At Long Last, Facebook Bans White Nationalist and Separatist Content
28 March 2019
In an interesting bit of news likely to get certain freedom of speech advocates in a twist — read: those who advocate for freedom of hate speech — Facebook has finally promised to block content that praises or supports white nationalism and separatism.
This protocol follows the tragic terrorist attacks on two mosques in Christchurch, New Zealand, which were live-streamed on Facebook by the attacker. Fifty were killed and 50 were wounded during the mass shooting. Since then, Facebook has been pressured to make a judgment call by anti-hate organizations, who demand clarity on how the platform will handle all forms of hate speech.
In the name of protecting First Amendment rights, Facebook has previously been criticized for not monitoring examples of white nationalist support. For example, Facebook failed to prevent the organization of 2017's Unite the Right rally, which led to the Charlottesville killing of Heather Heyer, an anti-hate protester. The social media platform did not remove the rally's event page until the day before, and as some activists claimed then and now, protections are arriving too little, too late.
Last year, a Motherboard investigation found that, though Facebook banned content comprising "white supremacy" on its platform, it allowed "white nationalism" and "white separatism." For instance, users were able to vocally support "white-only nations" on Facebook without consequence.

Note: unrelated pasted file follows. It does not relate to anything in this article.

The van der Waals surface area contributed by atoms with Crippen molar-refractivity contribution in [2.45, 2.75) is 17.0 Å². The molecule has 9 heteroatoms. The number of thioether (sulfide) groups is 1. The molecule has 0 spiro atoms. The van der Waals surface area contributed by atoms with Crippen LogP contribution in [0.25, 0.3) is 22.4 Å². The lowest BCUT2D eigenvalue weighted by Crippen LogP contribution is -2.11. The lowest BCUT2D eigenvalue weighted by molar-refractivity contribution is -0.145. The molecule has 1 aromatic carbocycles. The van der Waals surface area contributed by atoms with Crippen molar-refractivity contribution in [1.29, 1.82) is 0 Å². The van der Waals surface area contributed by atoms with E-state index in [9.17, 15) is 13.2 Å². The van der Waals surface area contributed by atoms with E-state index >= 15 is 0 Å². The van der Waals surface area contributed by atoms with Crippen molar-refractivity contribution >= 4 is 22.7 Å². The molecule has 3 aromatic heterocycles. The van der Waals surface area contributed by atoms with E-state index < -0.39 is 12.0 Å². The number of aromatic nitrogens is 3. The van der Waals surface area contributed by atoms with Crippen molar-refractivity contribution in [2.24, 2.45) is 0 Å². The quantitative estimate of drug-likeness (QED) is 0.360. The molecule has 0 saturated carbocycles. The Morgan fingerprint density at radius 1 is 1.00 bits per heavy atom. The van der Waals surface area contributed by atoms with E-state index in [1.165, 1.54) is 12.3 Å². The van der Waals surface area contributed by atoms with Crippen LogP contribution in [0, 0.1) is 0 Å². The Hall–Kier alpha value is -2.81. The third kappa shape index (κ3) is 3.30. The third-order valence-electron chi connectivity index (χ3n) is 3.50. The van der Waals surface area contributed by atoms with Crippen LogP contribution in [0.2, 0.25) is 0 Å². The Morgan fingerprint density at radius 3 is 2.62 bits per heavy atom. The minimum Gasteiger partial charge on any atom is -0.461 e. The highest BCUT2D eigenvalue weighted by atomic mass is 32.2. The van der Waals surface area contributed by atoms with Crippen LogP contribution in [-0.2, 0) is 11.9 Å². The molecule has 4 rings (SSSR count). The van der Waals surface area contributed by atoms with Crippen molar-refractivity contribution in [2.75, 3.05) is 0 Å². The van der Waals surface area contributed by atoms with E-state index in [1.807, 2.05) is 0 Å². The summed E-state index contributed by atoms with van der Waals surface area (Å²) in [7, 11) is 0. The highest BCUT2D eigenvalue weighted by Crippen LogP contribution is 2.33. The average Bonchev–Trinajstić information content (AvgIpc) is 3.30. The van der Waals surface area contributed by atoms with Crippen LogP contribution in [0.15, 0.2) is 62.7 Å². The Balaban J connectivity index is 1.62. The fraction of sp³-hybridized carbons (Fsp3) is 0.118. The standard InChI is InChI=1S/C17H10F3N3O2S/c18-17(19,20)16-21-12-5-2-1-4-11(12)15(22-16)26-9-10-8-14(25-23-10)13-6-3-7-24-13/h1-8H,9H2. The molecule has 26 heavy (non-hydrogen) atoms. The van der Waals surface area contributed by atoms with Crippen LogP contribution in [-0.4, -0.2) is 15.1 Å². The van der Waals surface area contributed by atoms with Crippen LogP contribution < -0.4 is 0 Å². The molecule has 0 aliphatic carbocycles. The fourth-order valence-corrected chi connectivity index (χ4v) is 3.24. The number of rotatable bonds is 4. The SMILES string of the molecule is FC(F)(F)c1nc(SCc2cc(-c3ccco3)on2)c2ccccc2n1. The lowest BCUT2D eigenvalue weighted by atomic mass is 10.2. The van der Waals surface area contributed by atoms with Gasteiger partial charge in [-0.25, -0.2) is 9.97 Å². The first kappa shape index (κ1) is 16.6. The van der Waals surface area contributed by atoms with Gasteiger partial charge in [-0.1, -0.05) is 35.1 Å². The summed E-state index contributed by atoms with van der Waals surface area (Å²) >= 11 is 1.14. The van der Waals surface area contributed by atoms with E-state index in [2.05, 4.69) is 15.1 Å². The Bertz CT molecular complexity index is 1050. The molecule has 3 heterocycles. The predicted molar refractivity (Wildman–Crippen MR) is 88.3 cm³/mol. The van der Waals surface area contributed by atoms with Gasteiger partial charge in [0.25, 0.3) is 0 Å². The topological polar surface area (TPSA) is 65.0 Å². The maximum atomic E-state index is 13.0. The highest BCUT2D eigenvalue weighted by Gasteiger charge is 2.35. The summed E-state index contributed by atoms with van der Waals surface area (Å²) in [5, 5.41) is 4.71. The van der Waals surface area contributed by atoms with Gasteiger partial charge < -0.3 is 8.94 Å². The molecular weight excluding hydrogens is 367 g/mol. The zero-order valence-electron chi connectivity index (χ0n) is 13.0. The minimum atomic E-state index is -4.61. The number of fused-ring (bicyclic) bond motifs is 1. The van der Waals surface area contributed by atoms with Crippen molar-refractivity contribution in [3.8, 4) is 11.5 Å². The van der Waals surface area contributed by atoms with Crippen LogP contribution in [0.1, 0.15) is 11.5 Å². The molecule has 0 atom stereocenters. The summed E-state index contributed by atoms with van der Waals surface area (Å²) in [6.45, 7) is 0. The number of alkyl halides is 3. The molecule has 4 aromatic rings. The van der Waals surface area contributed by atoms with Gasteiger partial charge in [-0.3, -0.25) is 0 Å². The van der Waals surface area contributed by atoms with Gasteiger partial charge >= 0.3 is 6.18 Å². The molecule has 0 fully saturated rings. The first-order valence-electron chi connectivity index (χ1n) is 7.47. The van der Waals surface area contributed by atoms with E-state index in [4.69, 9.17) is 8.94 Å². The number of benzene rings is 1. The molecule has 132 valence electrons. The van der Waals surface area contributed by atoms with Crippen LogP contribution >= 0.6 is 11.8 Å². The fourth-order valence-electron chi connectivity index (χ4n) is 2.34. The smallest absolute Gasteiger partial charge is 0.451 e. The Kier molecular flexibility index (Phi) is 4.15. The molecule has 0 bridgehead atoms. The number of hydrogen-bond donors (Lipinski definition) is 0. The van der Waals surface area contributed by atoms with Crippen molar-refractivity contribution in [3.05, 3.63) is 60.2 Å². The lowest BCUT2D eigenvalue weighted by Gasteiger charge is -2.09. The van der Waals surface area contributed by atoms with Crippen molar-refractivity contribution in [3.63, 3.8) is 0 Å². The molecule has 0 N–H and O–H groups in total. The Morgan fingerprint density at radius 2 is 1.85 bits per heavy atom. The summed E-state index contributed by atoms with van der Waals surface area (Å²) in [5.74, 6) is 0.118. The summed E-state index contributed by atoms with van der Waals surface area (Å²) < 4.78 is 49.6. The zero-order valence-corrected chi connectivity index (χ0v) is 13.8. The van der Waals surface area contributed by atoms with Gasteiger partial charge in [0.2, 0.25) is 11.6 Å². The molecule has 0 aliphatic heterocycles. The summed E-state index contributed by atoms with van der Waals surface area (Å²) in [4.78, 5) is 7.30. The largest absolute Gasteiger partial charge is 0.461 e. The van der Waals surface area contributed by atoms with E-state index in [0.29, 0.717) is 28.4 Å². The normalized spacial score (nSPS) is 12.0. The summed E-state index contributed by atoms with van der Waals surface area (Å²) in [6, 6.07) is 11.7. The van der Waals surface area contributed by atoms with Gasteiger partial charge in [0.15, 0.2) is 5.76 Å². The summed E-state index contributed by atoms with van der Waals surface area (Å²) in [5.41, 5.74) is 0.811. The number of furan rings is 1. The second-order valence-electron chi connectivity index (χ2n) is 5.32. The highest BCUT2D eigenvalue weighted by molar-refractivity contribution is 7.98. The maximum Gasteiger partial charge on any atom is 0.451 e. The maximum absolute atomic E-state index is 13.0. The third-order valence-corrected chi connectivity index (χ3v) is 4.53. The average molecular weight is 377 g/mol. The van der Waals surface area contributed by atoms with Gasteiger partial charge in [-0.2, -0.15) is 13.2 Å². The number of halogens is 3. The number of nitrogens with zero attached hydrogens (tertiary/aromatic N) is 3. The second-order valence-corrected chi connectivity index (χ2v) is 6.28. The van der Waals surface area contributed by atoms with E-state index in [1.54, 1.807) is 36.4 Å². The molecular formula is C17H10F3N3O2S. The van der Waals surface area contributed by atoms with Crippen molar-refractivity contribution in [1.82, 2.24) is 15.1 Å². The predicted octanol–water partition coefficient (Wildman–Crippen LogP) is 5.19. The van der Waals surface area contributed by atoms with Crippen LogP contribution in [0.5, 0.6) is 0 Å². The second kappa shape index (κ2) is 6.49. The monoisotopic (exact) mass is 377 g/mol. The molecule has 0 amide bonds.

Naturally, it should go without saying that this all feels inherently contradictory, seeing as how "white supremacy," "white nationalism" and "white separatism" are all of the same racist coin, but okay — file it all under "white nonsense."
Nevertheless, Facebook says this policy change will help improve how it identifies and blocks content from hate groups. Any users searching out hate-related words and phrases will be intercepted by Life After Hate, which is a charity founded by former white supremacists that fights extremism and helps excommunicate themselves from racist groups. Instagram, which is also Facebook-owned, will follow the same policy.
In a post called "Standing Against Hate," Facebook noted that its previous policy had viewed white nationalism as acceptable ideals in the same ways as "American pride and Basque separatism, which are an important part of people's identity." The platform apparently consulted "members of civil society and academics" to gain deeper insight into how and why such a stance could be problematic, and of course, drew the conclusion many of us have always known: that white nationalism can't be "meaningfully separated" from white supremacy or organized hate groups.
Twitter set an example of what this can look like last September when they launched broader rules detailing their moderating policy, including the banning of "dehumanizing speech." It now says "language that makes someone less than human can have repercussions off the service, including normalizing serious violence."
Whether we consider all speech free or not, if it is intended to be harmful or incite hate, as it has and does throughout history, it must be taken seriously. Otherwise, we'll all just be shaking our heads solemnly in light of the next racially motivated tragedy.
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